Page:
On Monday, the FDA authorizes the Pfizer booster for children ages 12 to 15. This latest authorization was crucial with the rapid spread of the last COVID-19 variant, Omicron. On Sunday, the U.S. set the highest record of pediatric patients hospitalized with confirmed or suspected cases of COVID-19. In addition, the FDA shortened the timing of the booster shots from six months to five months for everyone over the age of 12.
The CDC met this week to determine the recommendation for the booster shots in children ages 12 to 15. Furthermore, on Tuesday, the CDC recommended that any child from ages 5 to 11 years old who are immune-compromised should receive an extra dose of the Pfizer vaccine. The additional dose would come 28 days after their second shot. This new recommendation means that millions of Americans are now eligible for an extra dose.
Currently, 33% of eligible people in the U.S. received a COVID-19 booster shot. It is still a six-month waiting period for patients who received the Moderna vaccine. There is no clear indication of a waiting period for the Johnson & Johnson vaccine.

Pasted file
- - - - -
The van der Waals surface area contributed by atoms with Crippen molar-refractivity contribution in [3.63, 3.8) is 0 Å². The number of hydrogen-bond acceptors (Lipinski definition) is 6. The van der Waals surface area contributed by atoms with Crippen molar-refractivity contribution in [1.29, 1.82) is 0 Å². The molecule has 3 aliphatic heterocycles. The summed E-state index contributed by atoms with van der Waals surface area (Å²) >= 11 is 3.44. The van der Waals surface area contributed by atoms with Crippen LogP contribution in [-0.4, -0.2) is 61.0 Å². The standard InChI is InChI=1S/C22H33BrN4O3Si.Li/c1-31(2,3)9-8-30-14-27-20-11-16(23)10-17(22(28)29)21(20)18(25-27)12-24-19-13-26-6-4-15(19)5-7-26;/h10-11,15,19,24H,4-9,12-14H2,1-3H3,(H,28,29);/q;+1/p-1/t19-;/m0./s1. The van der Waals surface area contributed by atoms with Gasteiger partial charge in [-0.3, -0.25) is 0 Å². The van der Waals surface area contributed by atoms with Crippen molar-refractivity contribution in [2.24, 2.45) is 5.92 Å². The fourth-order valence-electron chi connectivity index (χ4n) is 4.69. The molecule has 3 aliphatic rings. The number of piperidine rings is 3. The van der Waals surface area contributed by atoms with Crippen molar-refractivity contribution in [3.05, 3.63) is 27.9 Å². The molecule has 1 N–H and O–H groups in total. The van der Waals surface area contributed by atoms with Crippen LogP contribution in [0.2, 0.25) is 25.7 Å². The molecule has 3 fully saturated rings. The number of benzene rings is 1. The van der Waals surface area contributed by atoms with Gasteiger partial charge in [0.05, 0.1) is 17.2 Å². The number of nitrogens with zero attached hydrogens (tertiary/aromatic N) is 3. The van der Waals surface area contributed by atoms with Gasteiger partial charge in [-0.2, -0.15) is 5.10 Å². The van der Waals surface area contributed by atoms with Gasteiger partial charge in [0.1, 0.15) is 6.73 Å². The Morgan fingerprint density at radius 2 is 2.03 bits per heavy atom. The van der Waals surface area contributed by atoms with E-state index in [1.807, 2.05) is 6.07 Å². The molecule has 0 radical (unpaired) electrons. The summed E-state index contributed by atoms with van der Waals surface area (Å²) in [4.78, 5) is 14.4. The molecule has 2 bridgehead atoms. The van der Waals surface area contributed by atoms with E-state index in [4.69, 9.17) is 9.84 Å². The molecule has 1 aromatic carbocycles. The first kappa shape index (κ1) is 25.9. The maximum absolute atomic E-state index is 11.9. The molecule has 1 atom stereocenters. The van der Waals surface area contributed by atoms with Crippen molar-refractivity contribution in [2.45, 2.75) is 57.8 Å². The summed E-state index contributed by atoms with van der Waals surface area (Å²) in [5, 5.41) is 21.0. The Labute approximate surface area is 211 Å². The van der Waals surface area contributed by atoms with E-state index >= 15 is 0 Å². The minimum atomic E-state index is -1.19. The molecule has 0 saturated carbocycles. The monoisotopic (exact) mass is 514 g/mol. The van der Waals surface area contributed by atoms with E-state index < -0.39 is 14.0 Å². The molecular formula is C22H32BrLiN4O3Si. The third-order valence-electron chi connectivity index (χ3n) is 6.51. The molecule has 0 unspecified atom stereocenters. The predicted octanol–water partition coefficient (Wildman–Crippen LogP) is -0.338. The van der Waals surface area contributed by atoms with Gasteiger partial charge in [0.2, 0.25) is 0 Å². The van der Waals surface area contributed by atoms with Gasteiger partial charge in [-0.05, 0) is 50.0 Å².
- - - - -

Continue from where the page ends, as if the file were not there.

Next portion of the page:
The director of the FDA’s Center for Biologics Evaluation and Research, Dr. Peter Marks, predicted it would take “weeks to months” for the agency to sort through data on mixing the Johnson & Johnson vaccine with third doses of one of the mRNA vaccines. “Those data are becoming available from those who receive complex combinations in Europe and elsewhere,” Marks said. “As we get those data, we’ll analyze them and then potentially make recommendations.”
The agency said that it found “no new safety concerns” following a booster shot in young teenagers. Fortunately, no new reports of two types of heart inflammation called myocarditis or pericarditis linked to the boosters. As of now, only the Pfizer COVID-19 vaccine is authorized for 5-11-year-olds. Lastly, the dosage in the Pfizer booster shot is the same as the first two (Pfizer) vaccines.